Why are we doing this research?
Cincinnati Children’s is conducting a research study, sometimes known as a clinical trial or clinical study, to find out if a research procedure for babies with CDH may help your baby’s lungs to develop better while in the womb. The procedure will involve inserting a small balloon in your baby’s throat to keep more fluid in their lungs. This procedure is called fetoscopic endoluminal tracheal occlusion or FETO.
With CDH, the baby’s organs can push through the hole in his/her diaphragm into their chest and crowd his/her developing lungs. This can cause their lungs to remain small and underdeveloped. This study procedure may help to decrease the damage to your baby’s lungs.
What will happen in the study?
If you are interested in learning more, we would first review your routine prenatal tests to determine if you are eligible for this study.
If you and your baby are a good match for this study, you will be given a consent form that thoroughly explains all of the details and procedures of the study. The study team will review the consent form with you and will be sure that all of your questions are answered. You do not have to choose to have the FETO procedure, even if you are a candidate for it.
If you are a candidate for and choose to have the FETO surgery, the procedure will be performed at Cincinnati Children’s. This procedure would be performed between 27 to 31 weeks gestation. A small incision would be made in your stomach and uterus. An instrument will be guided through the incision and into your baby’s trachea. Through a surgical instrument, a balloon is then inserted into the trachea and inflated with fluid to block the trachea. The placenta provides oxygen for your baby, so the balloon doesn’t interfere with his/her breathing before birth.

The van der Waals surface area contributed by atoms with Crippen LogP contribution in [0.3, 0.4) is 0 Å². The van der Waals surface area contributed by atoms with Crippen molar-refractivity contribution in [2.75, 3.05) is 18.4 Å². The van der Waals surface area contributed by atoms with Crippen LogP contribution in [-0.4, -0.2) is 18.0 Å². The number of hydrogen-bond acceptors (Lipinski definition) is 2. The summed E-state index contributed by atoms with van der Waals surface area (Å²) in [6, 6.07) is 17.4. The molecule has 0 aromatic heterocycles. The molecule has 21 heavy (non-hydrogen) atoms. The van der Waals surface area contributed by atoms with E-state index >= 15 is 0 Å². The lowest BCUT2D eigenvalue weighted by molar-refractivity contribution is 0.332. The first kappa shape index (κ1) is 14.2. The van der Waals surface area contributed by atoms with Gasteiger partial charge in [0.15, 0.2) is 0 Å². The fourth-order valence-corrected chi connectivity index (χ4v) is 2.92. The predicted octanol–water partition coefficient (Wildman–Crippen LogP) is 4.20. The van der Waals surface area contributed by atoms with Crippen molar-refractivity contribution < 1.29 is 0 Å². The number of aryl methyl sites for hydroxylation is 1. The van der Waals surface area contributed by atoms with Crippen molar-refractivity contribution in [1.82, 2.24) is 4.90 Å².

The balloon remains in your baby’s trachea for 2 to 6 weeks, until 3 to 34 weeks gestation. You will undergo regular ultrasounds during this time to monitor your baby’s condition. A second procedure is performed to deflate or remove the balloon so your baby’s lungs can continue to mature.
You will need to remain in Cincinnati after the procedure and until your baby is born. This is because your baby’s airway is blocked temporarily, and unexpected delivery could be life threatening to your baby without proper intensive care. Once your baby is born, neonatal care will be provided and surgery will be performed to close the hole in the diaphragm.
You and your baby will be in the study for 24 months following the birth of your baby.